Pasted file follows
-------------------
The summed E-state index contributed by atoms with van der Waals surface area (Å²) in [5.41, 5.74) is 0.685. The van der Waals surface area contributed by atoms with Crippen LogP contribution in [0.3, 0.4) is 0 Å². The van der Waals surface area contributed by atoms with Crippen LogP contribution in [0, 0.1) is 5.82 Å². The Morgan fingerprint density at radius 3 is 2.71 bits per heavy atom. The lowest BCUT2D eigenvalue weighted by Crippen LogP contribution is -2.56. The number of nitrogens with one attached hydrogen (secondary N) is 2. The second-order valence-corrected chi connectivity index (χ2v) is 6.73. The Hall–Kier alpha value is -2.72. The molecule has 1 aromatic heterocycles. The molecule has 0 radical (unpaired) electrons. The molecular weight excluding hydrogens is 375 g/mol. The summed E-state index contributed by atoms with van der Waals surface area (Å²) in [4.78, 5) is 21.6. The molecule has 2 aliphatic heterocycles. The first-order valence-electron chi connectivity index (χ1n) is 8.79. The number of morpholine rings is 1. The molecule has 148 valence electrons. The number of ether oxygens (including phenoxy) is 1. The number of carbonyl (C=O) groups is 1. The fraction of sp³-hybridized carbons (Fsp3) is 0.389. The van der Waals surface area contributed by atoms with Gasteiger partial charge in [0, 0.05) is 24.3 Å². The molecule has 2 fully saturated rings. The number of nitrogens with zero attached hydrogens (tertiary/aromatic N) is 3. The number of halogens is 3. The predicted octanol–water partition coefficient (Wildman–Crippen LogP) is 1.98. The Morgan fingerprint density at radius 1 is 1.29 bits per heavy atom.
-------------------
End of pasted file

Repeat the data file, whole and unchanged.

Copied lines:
The summed E-state index contributed by atoms with van der Waals surface area (Å²) in [5.41, 5.74) is 0.685. The van der Waals surface area contributed by atoms with Crippen LogP contribution in [0.3, 0.4) is 0 Å². The van der Waals surface area contributed by atoms with Crippen LogP contribution in [0, 0.1) is 5.82 Å². The Morgan fingerprint density at radius 3 is 2.71 bits per heavy atom. The lowest BCUT2D eigenvalue weighted by Crippen LogP contribution is -2.56. The number of nitrogens with one attached hydrogen (secondary N) is 2. The second-order valence-corrected chi connectivity index (χ2v) is 6.73. The Hall–Kier alpha value is -2.72. The molecule has 1 aromatic heterocycles. The molecule has 0 radical (unpaired) electrons. The molecular weight excluding hydrogens is 375 g/mol. The summed E-state index contributed by atoms with van der Waals surface area (Å²) in [4.78, 5) is 21.6. The molecule has 2 aliphatic heterocycles. The first-order valence-electron chi connectivity index (χ1n) is 8.79. The number of morpholine rings is 1. The molecule has 148 valence electrons. The number of ether oxygens (including phenoxy) is 1. The number of carbonyl (C=O) groups is 1. The fraction of sp³-hybridized carbons (Fsp3) is 0.389. The van der Waals surface area contributed by atoms with Gasteiger partial charge in [0, 0.05) is 24.3 Å². The molecule has 2 fully saturated rings. The number of nitrogens with zero attached hydrogens (tertiary/aromatic N) is 3. The number of halogens is 3. The predicted octanol–water partition coefficient (Wildman–Crippen LogP) is 1.98. The Morgan fingerprint density at radius 1 is 1.29 bits per heavy atom.